Sunday, March 10, 2002

DISORDER INSIDE AND OUT: The New Scientist has the story that some people can somehow read the structure of chaotic systems, and explains, if you were ever wondering, the difference between random action and chaotic action:

Richard Heath, who has now moved to the UK's University of Sunderland tried to identify people who can do this by showing volunteers a list of eight numbers and asking them to predict the next four. The volunteers were told that the numbers were maximum temperatures for the previous eight days. In fact the numbers were computer-generated: some sets were part of a chaotic series while the rest were random.

Random sequences are by their nature unpredictable, whereas chaotic sequences follow specific rules. Despite this, chaotic sequences are very hard to predict in practice because of the "butterfly effect" - even an unmeasurably small change in initial conditions can have a dramatic impact on their future state.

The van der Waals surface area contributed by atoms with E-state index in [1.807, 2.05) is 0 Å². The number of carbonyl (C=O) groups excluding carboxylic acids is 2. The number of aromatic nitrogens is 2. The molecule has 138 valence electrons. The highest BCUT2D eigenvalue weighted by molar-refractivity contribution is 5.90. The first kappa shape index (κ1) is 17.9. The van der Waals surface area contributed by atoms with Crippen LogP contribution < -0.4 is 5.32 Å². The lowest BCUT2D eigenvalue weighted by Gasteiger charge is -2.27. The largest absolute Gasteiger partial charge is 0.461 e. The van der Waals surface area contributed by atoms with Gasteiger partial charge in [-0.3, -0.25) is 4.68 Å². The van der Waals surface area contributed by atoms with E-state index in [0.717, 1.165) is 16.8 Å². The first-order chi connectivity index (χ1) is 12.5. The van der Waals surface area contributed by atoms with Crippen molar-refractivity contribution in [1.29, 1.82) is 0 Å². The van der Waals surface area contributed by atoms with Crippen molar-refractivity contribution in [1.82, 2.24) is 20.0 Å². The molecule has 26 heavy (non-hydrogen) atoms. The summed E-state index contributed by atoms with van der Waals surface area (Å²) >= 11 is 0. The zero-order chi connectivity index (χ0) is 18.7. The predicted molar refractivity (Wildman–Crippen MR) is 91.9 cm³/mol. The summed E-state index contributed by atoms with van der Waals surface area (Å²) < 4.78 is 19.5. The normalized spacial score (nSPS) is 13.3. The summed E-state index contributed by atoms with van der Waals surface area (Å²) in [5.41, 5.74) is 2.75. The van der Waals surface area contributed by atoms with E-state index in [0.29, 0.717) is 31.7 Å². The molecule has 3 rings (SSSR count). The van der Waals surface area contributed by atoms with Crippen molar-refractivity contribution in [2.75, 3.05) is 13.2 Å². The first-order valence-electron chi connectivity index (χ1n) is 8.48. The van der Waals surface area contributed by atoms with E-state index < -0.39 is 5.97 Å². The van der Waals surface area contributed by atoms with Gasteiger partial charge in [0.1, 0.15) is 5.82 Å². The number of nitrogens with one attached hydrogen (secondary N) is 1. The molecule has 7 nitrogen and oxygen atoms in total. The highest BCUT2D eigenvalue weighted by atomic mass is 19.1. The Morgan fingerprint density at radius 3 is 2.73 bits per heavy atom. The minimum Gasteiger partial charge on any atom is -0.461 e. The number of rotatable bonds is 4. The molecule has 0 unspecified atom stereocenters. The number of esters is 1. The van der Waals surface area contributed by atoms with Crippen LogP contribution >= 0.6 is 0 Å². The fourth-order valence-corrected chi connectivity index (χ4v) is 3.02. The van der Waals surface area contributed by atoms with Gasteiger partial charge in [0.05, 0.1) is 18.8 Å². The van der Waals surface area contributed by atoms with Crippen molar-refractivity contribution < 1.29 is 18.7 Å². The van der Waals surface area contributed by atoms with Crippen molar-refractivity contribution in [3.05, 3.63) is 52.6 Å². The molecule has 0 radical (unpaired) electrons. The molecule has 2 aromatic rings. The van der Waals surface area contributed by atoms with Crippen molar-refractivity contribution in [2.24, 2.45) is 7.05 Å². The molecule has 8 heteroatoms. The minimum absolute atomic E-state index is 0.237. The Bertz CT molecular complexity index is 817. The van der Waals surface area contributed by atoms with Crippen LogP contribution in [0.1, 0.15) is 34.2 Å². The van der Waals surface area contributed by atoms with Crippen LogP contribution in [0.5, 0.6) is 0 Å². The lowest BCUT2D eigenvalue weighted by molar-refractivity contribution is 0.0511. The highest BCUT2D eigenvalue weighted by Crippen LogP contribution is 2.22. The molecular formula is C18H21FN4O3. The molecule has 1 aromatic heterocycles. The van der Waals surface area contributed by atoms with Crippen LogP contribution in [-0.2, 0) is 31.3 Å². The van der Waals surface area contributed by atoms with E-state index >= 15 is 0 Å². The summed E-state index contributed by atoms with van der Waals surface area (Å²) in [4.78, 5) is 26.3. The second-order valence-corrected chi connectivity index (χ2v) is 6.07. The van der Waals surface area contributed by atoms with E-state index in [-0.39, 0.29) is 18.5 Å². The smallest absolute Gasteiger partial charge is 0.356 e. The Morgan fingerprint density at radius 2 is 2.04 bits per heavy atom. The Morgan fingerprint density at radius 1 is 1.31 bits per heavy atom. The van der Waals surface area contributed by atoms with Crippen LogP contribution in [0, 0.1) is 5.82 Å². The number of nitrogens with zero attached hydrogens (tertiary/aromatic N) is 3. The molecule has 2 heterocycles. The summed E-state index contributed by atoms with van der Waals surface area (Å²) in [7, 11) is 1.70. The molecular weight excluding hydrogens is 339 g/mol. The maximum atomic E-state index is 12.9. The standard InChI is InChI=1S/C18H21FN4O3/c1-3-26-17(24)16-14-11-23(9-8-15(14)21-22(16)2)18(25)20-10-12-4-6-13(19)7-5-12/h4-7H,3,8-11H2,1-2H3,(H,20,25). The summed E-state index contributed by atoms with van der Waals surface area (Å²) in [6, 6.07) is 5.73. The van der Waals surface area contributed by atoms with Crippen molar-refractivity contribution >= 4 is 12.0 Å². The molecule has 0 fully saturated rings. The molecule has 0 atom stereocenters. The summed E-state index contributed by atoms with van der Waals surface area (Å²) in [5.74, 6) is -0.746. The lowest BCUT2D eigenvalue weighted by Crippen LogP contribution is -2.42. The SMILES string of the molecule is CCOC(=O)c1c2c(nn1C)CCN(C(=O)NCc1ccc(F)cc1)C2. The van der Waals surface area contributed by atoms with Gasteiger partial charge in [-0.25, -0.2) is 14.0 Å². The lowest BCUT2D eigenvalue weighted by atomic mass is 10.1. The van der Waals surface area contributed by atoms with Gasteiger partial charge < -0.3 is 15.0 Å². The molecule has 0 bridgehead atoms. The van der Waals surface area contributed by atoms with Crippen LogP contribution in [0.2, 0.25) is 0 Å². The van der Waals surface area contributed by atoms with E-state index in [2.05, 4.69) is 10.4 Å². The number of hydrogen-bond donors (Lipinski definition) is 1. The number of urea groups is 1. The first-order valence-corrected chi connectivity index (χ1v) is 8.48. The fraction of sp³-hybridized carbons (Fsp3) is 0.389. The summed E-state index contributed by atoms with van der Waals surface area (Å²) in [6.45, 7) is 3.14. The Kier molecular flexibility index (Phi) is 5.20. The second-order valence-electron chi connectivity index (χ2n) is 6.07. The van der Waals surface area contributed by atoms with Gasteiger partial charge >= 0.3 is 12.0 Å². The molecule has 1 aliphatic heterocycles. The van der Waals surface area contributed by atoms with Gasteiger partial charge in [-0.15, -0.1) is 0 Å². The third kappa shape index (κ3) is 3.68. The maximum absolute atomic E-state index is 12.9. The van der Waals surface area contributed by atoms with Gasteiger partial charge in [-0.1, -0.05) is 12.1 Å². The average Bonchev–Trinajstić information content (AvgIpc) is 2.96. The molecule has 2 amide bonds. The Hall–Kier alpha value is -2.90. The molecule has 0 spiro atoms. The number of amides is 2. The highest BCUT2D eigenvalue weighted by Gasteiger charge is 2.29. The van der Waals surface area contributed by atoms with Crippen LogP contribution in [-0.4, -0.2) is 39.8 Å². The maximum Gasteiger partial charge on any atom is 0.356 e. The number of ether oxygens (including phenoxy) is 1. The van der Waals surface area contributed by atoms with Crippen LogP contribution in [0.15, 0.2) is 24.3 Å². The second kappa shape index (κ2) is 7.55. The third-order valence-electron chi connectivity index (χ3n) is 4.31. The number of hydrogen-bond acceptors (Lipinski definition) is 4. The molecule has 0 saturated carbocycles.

Nonetheless, Heath found that a quarter of the people he tested could predict the temperature for at least the next two days if the sequence was chaotic, rather than random, even though there is no obvious pattern to the figures.

"The $64,000 question is what is going on in their heads," says Heath. He is now planning studies to find out whether the skill is related to specific personality types, or to aspects of intelligence such as mathematical ability.

He thinks this is why some people are so good at playing the market --they have chaos decryptors as part of the architecture of their minds. Cool. I love these reports from the economics-physical sciences nexus.

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